The funny thing about my father is that he didn’t have a garage full of tools. He wasn’t into the latest, greatest gardening anything, well except for permaculture which really isn’t a latest and greatest secret. Like any other gardener he had shovels and clippers and long-handled pruners, but for his constant companion he preferred a simpler tool, a very sharp and well-made Japanese all- purpose gardening stainless knife called a hori-hori.

It wasn’t until I had my own gardens that I really appreciated his sensibility. My stainless steel hori-hori  is five garden tools in one. I can measure planting depth with it. I can prune with it. I can saw with its serrated edge and I can dig with its straight edge. It’s the easiest way that I know to draw and define a perfect circle for planting shrubs and trees.  My romantic father used to cut my mother beautiful bouquets of his glorious roses with it.  He has been gone for many years now but his native wisdom still lingers. I own two of these.

My favorite hori-hori is sold by http://www.barebonesliving.com and it comes with a wonderful sheath to house it in with a strong stainless steel clip. I’ve given so many of them as gifts that I’ve practically lost count and the fact that you’ll feel like a real gardening badass when you’ve got it clipped to your belt never hurts. It even has a notch for cutting twine or opening an ice cold bottle.

Gift giving contest

Herb Gardener Gift-Giving Idea: Light

I’ve asked five blog contributors to share their favorite herb-related gift ideas.  HSA’s blog will be running one per day during the first week of December. – Paris Wolfe, Blogmaster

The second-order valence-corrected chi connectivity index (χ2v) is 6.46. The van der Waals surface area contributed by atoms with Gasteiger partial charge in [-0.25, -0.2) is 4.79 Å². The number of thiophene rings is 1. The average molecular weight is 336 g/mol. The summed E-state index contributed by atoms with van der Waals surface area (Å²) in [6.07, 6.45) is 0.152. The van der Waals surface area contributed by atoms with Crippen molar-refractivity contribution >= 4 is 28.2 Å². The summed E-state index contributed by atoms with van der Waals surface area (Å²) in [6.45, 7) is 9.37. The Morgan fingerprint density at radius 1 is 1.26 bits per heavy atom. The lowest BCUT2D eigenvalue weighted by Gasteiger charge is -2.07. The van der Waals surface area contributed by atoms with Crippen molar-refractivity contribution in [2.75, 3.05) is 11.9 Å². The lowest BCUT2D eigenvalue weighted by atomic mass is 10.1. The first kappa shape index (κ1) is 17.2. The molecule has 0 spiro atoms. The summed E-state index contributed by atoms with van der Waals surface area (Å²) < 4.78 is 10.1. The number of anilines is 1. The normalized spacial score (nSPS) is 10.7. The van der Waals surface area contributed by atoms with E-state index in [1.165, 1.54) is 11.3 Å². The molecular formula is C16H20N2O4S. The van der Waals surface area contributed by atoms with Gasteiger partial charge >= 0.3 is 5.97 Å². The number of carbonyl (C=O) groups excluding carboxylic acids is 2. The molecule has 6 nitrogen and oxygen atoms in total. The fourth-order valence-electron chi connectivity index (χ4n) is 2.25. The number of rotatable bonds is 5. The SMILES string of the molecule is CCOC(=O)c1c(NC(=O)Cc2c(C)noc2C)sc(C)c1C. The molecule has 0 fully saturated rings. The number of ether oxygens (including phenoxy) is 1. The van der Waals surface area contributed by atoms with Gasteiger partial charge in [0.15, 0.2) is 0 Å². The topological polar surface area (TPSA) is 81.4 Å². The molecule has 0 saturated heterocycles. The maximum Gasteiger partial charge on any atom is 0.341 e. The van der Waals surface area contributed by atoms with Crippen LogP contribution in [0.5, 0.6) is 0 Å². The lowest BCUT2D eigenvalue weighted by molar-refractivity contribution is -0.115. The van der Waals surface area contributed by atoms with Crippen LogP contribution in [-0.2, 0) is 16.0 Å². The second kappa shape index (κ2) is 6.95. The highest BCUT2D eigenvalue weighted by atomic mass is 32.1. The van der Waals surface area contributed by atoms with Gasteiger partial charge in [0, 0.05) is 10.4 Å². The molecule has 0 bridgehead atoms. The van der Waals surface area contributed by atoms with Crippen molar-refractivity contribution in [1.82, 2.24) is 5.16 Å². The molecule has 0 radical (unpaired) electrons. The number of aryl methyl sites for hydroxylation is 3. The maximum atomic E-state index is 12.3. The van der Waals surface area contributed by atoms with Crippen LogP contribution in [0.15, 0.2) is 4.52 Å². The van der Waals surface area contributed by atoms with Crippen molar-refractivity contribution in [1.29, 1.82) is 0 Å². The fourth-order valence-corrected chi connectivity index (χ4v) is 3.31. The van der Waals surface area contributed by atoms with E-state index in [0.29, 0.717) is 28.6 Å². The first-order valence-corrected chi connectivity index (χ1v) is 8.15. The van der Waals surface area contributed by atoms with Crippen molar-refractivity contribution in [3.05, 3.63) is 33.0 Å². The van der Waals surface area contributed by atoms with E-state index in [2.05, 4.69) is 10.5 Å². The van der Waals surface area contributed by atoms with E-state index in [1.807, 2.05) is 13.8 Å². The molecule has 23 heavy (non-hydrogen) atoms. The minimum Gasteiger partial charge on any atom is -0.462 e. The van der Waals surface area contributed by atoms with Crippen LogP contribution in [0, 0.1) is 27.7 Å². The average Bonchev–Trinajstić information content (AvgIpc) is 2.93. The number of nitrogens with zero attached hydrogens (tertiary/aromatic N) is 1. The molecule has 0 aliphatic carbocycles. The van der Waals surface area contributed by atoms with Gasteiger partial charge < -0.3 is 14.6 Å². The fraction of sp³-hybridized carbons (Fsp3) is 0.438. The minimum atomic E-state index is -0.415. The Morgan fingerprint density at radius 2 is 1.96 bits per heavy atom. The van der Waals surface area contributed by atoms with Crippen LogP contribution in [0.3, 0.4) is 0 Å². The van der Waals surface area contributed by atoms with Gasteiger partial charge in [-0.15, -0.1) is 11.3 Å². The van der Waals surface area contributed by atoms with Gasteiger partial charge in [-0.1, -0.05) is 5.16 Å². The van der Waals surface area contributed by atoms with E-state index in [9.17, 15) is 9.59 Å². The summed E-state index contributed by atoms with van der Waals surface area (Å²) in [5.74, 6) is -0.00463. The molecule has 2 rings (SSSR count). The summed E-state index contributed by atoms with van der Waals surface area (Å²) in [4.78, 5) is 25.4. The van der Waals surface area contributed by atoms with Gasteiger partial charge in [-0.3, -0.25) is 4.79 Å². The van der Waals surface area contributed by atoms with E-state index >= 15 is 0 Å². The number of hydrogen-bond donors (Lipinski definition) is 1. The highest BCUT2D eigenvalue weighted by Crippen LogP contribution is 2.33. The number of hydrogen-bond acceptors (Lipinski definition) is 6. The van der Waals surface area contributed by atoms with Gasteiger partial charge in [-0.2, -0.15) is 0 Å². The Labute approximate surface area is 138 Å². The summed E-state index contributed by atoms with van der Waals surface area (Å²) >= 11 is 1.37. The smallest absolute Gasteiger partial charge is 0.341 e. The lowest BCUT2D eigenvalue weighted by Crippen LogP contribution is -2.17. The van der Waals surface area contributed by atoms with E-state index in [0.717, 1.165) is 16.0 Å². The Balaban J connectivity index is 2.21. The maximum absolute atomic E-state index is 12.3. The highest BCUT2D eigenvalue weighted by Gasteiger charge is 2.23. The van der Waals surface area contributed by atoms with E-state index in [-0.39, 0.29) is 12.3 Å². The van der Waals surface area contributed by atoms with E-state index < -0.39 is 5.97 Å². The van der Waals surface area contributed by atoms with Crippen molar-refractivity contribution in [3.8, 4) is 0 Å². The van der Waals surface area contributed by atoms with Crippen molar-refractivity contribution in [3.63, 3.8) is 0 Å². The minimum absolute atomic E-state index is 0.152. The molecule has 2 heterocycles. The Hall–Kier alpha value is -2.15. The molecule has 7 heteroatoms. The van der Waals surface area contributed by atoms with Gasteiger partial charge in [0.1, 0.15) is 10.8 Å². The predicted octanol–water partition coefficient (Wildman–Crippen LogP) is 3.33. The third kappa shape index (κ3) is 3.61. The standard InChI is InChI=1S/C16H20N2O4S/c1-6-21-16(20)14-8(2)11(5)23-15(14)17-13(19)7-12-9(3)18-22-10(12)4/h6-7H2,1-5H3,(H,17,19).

By Kathleen M Hale, Western Reserve Herb Society

light.jpgBeing a somewhat difficult person, what I want most during the holiday season is what, by definition, is in shortest supply…light.  Candles in the darkness are very sweet.  But I mean LIGHT.

We are all starved for light in the darkness of winter.  But gardeners, in spite of exchanging hopeful and philosophical images on Facebook about how all the growing things are only sleeping, are left bereft.  Plant and seed catalogs will soon arrive, and whether you consider them aspirational or plant porn, they feed the hunger for the time when light returns and growth becomes visible.  But gardeners are patient. They can wait.

Gift giving contestUnless they have a really awesome light rig!  Yes, I have a lot of natural light in this house, when there’s any to come by.  But I also have a three-tier, pebble tray lined light cart, with growing lights on a timer and a gentle clip-on fan to wheedle the plants and seedlings entrusted therein into thinking this is the real thing. It is presently serving the needs of scented geranium cuttings, a bunch of amaryllises brought back to life from last year, assorted Christmas cacti and the mighty Cthulhu, the first aloe I ever acquired, now too big to put anywhere else.

I inherited my light rig from my late mother-in-law, Mertena Hood Hale.  She was an extraordinary gardener. So, in my case, the light is brighter, because it also brings with it the magic of a torch passed from one gardener to another, across time.

 

Herb Society Open House Nov. 19, 2017

Herb Society Open House Nov. 19, 2017

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Join The Herb Society of America from 11 a.m. to 4 p.m., Sunday, November 19, 2017, for an Open House full of holiday cheer with a wonderful selection of holiday herbal-themed gifts. Items and vendors include:

  • Wood Road Farm – Fresh Wreaths & Table Arrangements
  • Natural Skin Revival – Natural Skin Care Products
  • Thistle and Twill — Handcrafted Keepsakes and Gifts inspired by Nature
  • Sandi’s Kitchen – Culinary Herb & Spice Blends
  • Western Reserve Herb Society — Herbal Gifts & Culinary Delights
  • O’Neil’s Handmade Artisan Chocolates – Delicious Herbal Chocolates
  • Storehouse Teas –Handcrafted Certified Organic and Fair Trade, Artisan Loose Leaf Teas
  • Cupcake Me — Decadent Cupcakes and Cookies
  • The Herb Society of America – Holiday & Herb-related GiftsStorehouse tea

The Herb Society of America
440.256.0514
http://www.herbsociety.org
9019 Kirtland-Chardon Rd.
Kirtland, Ohio 44094